Just a few weeks before Gov. Nathan Deal left office, his daughter Carrie Deal Wilder landed a job with the Georgia Lottery that pays $100,000. She started on Jan. 14, the day Brian Kemp succeeded him in office. A Deal staffer, Joy Forth, started the same day in a similar job with the lottery. (ALYSSA POINTER/ALYSSA.POINTER@AJC.COM)
Photo: Alyssa Pointer
Photo: Alyssa Pointer

Deal’s daughter landed six-figure state job weeks before he left office

Gov. Nathan Deal’s daughter landed a job with a six-figure salary at the Georgia Lottery shortly before the two-term Republican left office.

Documents obtained by Channel 2 Action News and The Atlanta Journal-Constitution show that Carrie Deal Wilder was awarded the job, which pays $100,000, as a community relations director for the lottery on Dec. 20 — three days after it was posted.

The records also show another Deal staffer, Joy Forth, was hired for a similar lottery position at the same salary on Jan. 7, the same day she interviewed for the post. Both started Jan. 14, the day that Gov. Brian Kemp took office.

Kemp’s office declined to comment. Deal’s former top aide, Chris Riley, said the lottery followed proper protocol.

“As I recall, there were job vacancies. They applied for the vacancies. They interviewed for the vacancies,” Riley told the AJC. “They were both qualified for the jobs, according to lottery officials. And lottery employees offered the jobs to them after they were interviewed.”

Their hiring is among the most noteworthy of a spate of moves in the final days of Deal’s tenure. Several of his top aides received hefty raises in 2018, and a handful were hired to new posts in the higher education system and at other state agencies.

Kemp has retained several of his predecessor’s department heads and agency chiefs, while others have been replaced. That includes Vernon Keenan, who retired after more than a decade as the Georgia Bureau of Investigation’s top cop, and several members of the powerful Board of Regents.

Deal’s daughter and her husband, Clint, factored prominently in his run for governor in 2010. The two were forced to file for bankruptcy in July 2009 when a sporting goods store they started in North Georgia failed, and it left Deal and his wife on the hook for millions of dollars in debt.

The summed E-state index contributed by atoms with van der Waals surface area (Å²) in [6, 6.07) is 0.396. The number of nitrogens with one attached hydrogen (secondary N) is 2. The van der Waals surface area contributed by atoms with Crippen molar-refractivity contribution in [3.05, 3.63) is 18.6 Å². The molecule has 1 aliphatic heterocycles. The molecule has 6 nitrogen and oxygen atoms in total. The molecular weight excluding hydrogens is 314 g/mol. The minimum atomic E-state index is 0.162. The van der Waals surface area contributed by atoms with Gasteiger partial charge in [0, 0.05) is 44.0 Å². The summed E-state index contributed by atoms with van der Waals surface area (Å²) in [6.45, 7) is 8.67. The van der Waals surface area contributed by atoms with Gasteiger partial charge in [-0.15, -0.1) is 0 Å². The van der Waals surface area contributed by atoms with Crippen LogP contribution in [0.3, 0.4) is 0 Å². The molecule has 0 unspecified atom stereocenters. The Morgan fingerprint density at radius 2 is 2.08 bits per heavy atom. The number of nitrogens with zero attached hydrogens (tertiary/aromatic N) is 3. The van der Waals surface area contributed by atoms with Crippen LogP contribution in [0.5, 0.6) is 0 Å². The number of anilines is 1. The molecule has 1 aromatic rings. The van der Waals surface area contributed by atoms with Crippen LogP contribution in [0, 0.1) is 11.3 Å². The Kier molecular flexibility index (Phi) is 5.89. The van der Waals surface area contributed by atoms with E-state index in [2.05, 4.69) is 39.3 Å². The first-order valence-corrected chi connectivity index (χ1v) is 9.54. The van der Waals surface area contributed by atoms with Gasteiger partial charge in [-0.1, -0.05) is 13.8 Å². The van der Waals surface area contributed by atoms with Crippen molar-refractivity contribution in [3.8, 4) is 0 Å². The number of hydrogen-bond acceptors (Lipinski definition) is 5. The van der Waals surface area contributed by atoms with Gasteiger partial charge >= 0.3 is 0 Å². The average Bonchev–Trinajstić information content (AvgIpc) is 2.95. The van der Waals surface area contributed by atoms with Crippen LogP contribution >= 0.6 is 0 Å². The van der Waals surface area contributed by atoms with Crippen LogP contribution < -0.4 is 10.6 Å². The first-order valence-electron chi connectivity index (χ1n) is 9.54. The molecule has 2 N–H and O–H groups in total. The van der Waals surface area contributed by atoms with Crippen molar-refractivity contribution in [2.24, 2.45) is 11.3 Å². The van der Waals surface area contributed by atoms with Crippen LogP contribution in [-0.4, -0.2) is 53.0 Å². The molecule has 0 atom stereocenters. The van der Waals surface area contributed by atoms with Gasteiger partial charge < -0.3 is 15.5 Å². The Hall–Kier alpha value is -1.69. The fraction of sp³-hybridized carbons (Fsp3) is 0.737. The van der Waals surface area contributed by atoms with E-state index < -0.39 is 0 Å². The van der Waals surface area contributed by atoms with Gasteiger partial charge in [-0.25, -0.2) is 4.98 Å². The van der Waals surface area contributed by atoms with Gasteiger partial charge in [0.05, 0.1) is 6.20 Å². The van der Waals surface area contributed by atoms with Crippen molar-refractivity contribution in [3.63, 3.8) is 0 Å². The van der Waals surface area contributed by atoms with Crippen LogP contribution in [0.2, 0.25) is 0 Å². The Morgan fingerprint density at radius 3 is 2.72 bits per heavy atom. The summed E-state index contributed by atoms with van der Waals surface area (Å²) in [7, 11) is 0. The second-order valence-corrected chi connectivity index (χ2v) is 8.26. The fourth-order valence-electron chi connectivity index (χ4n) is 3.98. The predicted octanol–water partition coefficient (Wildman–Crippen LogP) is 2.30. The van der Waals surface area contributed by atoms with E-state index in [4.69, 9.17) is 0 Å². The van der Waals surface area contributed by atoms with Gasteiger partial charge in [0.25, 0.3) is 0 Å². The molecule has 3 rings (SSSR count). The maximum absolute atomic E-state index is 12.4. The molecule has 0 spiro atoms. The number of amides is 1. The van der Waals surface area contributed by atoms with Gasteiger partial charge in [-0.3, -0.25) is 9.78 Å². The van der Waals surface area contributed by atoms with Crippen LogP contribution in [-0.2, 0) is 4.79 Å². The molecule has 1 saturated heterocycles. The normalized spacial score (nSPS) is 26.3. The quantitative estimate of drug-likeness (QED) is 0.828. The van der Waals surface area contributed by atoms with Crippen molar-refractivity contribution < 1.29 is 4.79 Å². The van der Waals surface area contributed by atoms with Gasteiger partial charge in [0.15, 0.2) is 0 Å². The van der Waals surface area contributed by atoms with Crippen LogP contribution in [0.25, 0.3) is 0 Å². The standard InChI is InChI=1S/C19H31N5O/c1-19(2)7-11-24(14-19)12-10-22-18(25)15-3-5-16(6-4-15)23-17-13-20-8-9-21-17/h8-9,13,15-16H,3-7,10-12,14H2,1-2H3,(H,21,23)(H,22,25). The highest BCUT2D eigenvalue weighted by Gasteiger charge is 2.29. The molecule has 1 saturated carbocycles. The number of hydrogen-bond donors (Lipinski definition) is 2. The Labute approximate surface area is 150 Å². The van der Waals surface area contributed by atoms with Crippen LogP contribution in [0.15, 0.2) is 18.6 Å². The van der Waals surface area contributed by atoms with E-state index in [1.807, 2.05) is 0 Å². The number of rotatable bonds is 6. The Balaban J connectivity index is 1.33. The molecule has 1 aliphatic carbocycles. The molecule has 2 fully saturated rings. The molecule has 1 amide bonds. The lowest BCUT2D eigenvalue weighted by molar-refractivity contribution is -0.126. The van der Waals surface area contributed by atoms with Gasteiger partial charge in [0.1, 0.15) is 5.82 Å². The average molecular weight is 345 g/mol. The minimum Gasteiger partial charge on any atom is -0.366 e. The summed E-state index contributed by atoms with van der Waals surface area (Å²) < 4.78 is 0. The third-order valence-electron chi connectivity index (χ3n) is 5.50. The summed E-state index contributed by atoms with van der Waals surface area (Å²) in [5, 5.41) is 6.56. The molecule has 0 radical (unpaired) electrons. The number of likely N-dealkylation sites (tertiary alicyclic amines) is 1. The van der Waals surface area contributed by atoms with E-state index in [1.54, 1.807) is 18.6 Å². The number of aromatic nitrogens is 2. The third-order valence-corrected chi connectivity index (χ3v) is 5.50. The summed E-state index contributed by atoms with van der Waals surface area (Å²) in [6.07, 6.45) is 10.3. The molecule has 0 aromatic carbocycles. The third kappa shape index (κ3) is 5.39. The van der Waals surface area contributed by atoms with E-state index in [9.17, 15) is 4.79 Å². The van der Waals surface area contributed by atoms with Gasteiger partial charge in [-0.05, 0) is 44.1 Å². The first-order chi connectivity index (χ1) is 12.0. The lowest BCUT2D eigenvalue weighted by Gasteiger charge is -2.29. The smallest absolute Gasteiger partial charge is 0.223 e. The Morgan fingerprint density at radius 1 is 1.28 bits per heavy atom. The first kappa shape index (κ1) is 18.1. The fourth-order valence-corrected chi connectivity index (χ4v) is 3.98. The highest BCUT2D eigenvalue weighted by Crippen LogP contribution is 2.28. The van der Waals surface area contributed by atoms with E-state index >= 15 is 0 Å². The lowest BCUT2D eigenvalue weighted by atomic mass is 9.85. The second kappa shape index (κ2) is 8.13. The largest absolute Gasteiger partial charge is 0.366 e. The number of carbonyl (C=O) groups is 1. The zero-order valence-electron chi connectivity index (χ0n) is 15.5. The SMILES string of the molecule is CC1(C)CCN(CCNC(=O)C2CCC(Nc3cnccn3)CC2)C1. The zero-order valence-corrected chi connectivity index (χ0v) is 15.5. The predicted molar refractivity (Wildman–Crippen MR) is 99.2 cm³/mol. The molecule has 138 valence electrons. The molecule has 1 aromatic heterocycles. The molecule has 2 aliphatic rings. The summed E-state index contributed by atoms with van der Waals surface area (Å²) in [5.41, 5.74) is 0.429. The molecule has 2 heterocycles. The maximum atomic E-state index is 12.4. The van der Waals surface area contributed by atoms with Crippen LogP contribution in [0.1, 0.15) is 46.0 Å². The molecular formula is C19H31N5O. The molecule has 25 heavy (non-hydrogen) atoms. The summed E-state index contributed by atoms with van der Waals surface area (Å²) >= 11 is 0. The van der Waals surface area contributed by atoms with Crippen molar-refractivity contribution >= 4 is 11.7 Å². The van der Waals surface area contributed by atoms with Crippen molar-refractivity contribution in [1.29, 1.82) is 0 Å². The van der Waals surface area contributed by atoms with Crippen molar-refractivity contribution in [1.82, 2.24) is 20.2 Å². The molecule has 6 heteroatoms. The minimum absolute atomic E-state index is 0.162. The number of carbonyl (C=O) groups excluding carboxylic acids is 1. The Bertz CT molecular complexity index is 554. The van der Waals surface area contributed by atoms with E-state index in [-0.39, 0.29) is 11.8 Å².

The governor drained his retirement accounts to pay down the debt and also put his home in Gainesville on the market. He sold the Wilder property to the owner of an adult video and novelty store for $750,000 in 2011.

His last extensive financial disclosure, filed as he ran for another term in 2014, listed no debts from the property.

Wilder and Forth will report to the lottery’s government relations chief. According to the job description, the two are expected to serve as liaisons with lottery regional offices, civic leaders and elected officials.

Wilder’s resume shows that she worked as a business consultant for River Perch, a firm based in Clarkesville, for about five years after her outdoors store closed. River Perch was dissolved as a business in 2017, according to state financial data.

Forth was the head of scheduling and the director of the Governor’s Mansion for Sonny Perdue between 2003 and 2008, before she was hired in 2011 to lead the mansion staff for Deal. State records show she took a pay cut of roughly $20,000 to take the new job.

Both declined requests on Thursday for comment. A lottery spokeswoman, Tandi Reddick, said the agency “welcomes these employees” and “looks forward to their contributions.”

Reddick said that several other candidates applied for the positions, but she refused to provide details, citing privacy laws. That infuriated transparency advocates, who questioned why the lottery did not release the names of the applicants.

“I can’t believe they would interview people and not be able to back it up with releasing the information,” said William Perry of Georgia Ethics Watchdogs.

“This administration has had a history of taking care of friends and family,” Perry said, “and this sounds like what happened with this one.”

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